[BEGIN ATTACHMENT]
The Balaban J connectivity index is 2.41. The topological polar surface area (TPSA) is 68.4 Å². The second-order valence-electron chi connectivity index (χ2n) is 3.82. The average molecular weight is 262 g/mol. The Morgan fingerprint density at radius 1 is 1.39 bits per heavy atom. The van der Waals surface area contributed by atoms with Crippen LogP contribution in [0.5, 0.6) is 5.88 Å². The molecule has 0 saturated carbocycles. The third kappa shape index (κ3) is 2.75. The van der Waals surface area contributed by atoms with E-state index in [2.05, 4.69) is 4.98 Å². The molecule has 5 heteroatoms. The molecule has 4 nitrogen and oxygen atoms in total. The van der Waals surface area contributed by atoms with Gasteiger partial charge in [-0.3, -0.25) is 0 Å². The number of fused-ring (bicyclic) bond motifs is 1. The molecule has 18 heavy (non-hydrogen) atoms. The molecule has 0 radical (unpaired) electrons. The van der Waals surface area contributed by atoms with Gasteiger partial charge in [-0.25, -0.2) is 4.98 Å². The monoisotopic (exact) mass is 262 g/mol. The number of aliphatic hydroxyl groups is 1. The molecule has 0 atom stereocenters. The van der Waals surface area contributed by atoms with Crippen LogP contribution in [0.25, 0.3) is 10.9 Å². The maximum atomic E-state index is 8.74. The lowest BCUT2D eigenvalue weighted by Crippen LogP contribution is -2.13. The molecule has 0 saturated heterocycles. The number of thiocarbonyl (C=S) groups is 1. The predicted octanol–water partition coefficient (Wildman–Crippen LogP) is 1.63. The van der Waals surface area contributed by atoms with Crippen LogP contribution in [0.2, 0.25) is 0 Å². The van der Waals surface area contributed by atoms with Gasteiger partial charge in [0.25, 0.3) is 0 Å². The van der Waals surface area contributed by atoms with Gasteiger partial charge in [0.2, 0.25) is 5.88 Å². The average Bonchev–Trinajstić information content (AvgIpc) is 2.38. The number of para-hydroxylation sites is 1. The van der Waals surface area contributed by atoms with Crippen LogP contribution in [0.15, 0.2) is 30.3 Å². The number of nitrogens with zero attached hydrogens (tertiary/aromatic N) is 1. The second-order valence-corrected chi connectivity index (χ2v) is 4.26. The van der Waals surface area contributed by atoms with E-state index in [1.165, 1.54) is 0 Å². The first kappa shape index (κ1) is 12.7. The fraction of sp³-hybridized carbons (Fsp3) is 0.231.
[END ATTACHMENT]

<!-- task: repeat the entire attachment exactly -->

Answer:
The Balaban J connectivity index is 2.41. The topological polar surface area (TPSA) is 68.4 Å². The second-order valence-electron chi connectivity index (χ2n) is 3.82. The average molecular weight is 262 g/mol. The Morgan fingerprint density at radius 1 is 1.39 bits per heavy atom. The van der Waals surface area contributed by atoms with Crippen LogP contribution in [0.5, 0.6) is 5.88 Å². The molecule has 0 saturated carbocycles. The third kappa shape index (κ3) is 2.75. The van der Waals surface area contributed by atoms with E-state index in [2.05, 4.69) is 4.98 Å². The molecule has 5 heteroatoms. The molecule has 4 nitrogen and oxygen atoms in total. The van der Waals surface area contributed by atoms with Gasteiger partial charge in [-0.3, -0.25) is 0 Å². The number of fused-ring (bicyclic) bond motifs is 1. The molecule has 18 heavy (non-hydrogen) atoms. The molecule has 0 radical (unpaired) electrons. The van der Waals surface area contributed by atoms with Gasteiger partial charge in [-0.25, -0.2) is 4.98 Å². The monoisotopic (exact) mass is 262 g/mol. The number of aliphatic hydroxyl groups is 1. The molecule has 0 atom stereocenters. The van der Waals surface area contributed by atoms with Crippen LogP contribution in [0.25, 0.3) is 10.9 Å². The maximum atomic E-state index is 8.74. The lowest BCUT2D eigenvalue weighted by Crippen LogP contribution is -2.13. The molecule has 0 saturated heterocycles. The number of thiocarbonyl (C=S) groups is 1. The predicted octanol–water partition coefficient (Wildman–Crippen LogP) is 1.63. The van der Waals surface area contributed by atoms with Crippen LogP contribution in [0.2, 0.25) is 0 Å². The van der Waals surface area contributed by atoms with Gasteiger partial charge in [0.25, 0.3) is 0 Å². The van der Waals surface area contributed by atoms with Gasteiger partial charge in [0.2, 0.25) is 5.88 Å². The average Bonchev–Trinajstić information content (AvgIpc) is 2.38. The number of para-hydroxylation sites is 1. The van der Waals surface area contributed by atoms with Crippen LogP contribution in [0.15, 0.2) is 30.3 Å². The number of nitrogens with zero attached hydrogens (tertiary/aromatic N) is 1. The second-order valence-corrected chi connectivity index (χ2v) is 4.26. The van der Waals surface area contributed by atoms with E-state index in [1.165, 1.54) is 0 Å². The first kappa shape index (κ1) is 12.7. The fraction of sp³-hybridized carbons (Fsp3) is 0.231.